Horizontal integration
In microeconomics and strategic management, the term horizontal integration describes a type of ownership and control. It is a strategy used by a business or corporation that seeks to sell a type of product in numerous markets...

. In the kerosene industry, Standard Oil replaced the old distribution system with its own vertical system. It supplied kerosene by tank cars that brought the fuel to local markets and tank wagons then delivered to retail customers, thus bypassing the existing network of wholesale jobbers. Despite improving the quality and availability of kerosene products while greatly reducing their cost to the public (the price of kerosene dropped by nearly 80% over the life of the company), Standard Oil's business practices created intense controversy. Standard’s most potent weapons against competitors were underselling, differential pricing, and secret transportation rebates. The firm was attacked by journalists and politicians throughout its existence, in part for these monopolistic
Monopoly
A monopoly exists when a specific person or enterprise is the only supplier of a particular commodity...

 methods, giving momentum to the anti-trust movement. By 1880, according to the New York World, Standard Oil was "the most cruel, impudent, pitiless, and grasping monopoly that ever fastened upon a country." To the critics Rockefeller replied, "In a business so large as ours … some things are likely to be done which we cannot approve. We correct them as soon as they come to our knowledge.”

At that time, many legislatures had made it difficult to incorporate in one state and operate in another. As a result, Rockefeller and his associates owned dozens of separate corporations operating in just one state, making their management of the whole enterprise rather unwieldy. In 1882, Rockefeller's lawyers created an innovative form of corporation to centralize their holdings, giving birth to the Standard Oil Trust. The "trust
Trust (19th century)
A special trust or business trust is a business entity formed with intent to monopolize business, to restrain trade, or to fix prices. Trusts gained economic power in the U.S. in the late 19th and early 20th centuries. Some, but not all, were organized as trusts in the legal sense...

" was a corporation of corporations, and the entity's size and wealth drew much attention. Nine trustees, including Rockefeller, ran the 41 companies in the trust. The public and the press were immediately suspicious of this new legal entity, but other businesses seized upon the idea and emulated it, further inflaming public sentiment. Standard Oil had gained an aura of invincibility, always prevailing against competitors, critics, and political enemies. It had become the richest, biggest, most feared business in the world, seemingly immune to the boom and bust of the business cycle, consistently racking up profits year after year.

Its vast American empire included 20,000 domestic wells, 4,000 miles of pipeline, 5,000 tank cars, and over 100,000 employees. Its share of world oil refining topped out above 90% but slowly dropped to about 80% for the rest of the century. In spite of the formation of the trust and its perceived immunity from all competition, by the 1880s Standard Oil had passed its peak of power over the world oil market. Rockefeller finally gave up his dream of controlling all the world’s oil refining, he admitted later, “We realized that public sentiment would be against us if we actually refined all the oil.” Over time foreign competition and new finds abroad eroded his dominance. In the early 1880s, Rockefeller created one of his most important innovations. Rather than try to influence the price of crude oil directly, Standard Oil had been exercising indirect control by altering oil storage charges to suit market conditions. Rockefeller then decided to order the issuance of certificates against oil stored in its pipelines. These certificates became traded by speculators, thus creating the first oil-futures market which effectively set spot market prices from then on. The National Petroleum Exchange opened in Manhattan in late 1882 to facilitate the oil futures trading.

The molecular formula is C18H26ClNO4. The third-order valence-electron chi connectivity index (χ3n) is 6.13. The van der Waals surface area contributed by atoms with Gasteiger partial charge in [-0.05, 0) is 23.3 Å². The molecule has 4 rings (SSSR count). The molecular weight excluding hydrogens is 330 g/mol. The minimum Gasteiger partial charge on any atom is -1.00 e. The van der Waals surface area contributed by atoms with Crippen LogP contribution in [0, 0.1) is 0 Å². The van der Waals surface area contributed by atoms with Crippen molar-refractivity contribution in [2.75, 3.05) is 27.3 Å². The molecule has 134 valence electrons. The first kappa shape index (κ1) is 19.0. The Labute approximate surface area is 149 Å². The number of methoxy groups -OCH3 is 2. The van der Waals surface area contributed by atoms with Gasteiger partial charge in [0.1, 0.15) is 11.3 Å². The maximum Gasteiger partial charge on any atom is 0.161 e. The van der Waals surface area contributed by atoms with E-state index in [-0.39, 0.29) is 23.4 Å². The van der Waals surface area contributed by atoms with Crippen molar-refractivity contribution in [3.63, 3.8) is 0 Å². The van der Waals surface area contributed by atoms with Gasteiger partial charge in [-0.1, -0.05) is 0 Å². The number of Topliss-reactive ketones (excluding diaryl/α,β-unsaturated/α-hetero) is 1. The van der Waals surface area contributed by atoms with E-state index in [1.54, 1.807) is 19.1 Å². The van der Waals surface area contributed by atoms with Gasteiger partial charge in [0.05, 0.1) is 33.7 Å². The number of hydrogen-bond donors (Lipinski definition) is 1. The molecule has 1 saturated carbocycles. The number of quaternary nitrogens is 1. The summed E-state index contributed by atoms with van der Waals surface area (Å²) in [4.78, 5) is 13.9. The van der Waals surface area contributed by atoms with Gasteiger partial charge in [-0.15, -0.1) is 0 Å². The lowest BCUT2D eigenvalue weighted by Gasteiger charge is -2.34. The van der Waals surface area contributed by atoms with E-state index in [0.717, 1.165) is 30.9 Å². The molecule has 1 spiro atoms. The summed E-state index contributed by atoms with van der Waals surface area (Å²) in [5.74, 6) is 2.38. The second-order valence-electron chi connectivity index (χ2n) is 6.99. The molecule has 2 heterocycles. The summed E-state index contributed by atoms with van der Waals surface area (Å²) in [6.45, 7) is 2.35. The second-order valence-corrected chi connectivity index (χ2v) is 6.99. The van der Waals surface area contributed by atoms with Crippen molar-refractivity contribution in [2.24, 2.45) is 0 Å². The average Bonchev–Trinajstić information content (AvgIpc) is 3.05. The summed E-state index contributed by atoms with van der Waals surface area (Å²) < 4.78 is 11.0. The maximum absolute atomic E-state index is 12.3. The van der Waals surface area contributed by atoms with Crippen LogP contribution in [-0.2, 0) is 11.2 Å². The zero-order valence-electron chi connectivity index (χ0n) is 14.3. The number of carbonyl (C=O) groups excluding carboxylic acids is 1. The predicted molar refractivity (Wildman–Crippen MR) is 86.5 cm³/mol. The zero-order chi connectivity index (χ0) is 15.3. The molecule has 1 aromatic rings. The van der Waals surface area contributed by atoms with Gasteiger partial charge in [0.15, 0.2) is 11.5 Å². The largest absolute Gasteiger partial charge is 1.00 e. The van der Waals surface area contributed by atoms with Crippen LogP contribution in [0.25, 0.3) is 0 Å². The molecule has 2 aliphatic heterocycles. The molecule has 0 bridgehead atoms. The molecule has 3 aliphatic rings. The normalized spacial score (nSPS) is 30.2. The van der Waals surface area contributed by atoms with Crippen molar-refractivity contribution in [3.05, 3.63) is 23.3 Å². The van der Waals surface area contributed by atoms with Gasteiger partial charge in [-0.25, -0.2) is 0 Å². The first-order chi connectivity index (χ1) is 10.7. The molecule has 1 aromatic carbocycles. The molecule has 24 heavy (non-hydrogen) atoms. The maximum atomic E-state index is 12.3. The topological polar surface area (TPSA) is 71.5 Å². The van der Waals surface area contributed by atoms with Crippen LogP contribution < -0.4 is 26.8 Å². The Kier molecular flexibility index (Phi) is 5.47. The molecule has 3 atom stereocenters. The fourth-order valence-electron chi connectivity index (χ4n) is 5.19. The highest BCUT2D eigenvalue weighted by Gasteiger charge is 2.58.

Even though 85% of world crude production was still coming from Pennsylvania wells in the 1880s, overseas drilling in Russia and Asia began to reach the world market. Robert Nobel had established his own refining enterprise in the abundant and cheaper Russian oil fields, including the region’s first pipeline and the world’s first oil tanker. The Paris Rothschilds jumped into the fray providing financing. Additional fields were discovered in Burma and Java. Even more critical, the invention of the light bulb gradually began to erode the dominance of kerosene for illumination. But Standard Oil adapted, developing its own European presence, expanding into natural gas
Natural gas
Natural gas is a naturally occurring gas mixture consisting primarily of methane, typically with 0–20% higher hydrocarbons . It is found associated with other hydrocarbon fuel, in coal beds, as methane clathrates, and is an important fuel source and a major feedstock for fertilizers.Most natural...

 production in the U.S. then into gasoline for automobiles, which until then had been considered a waste product.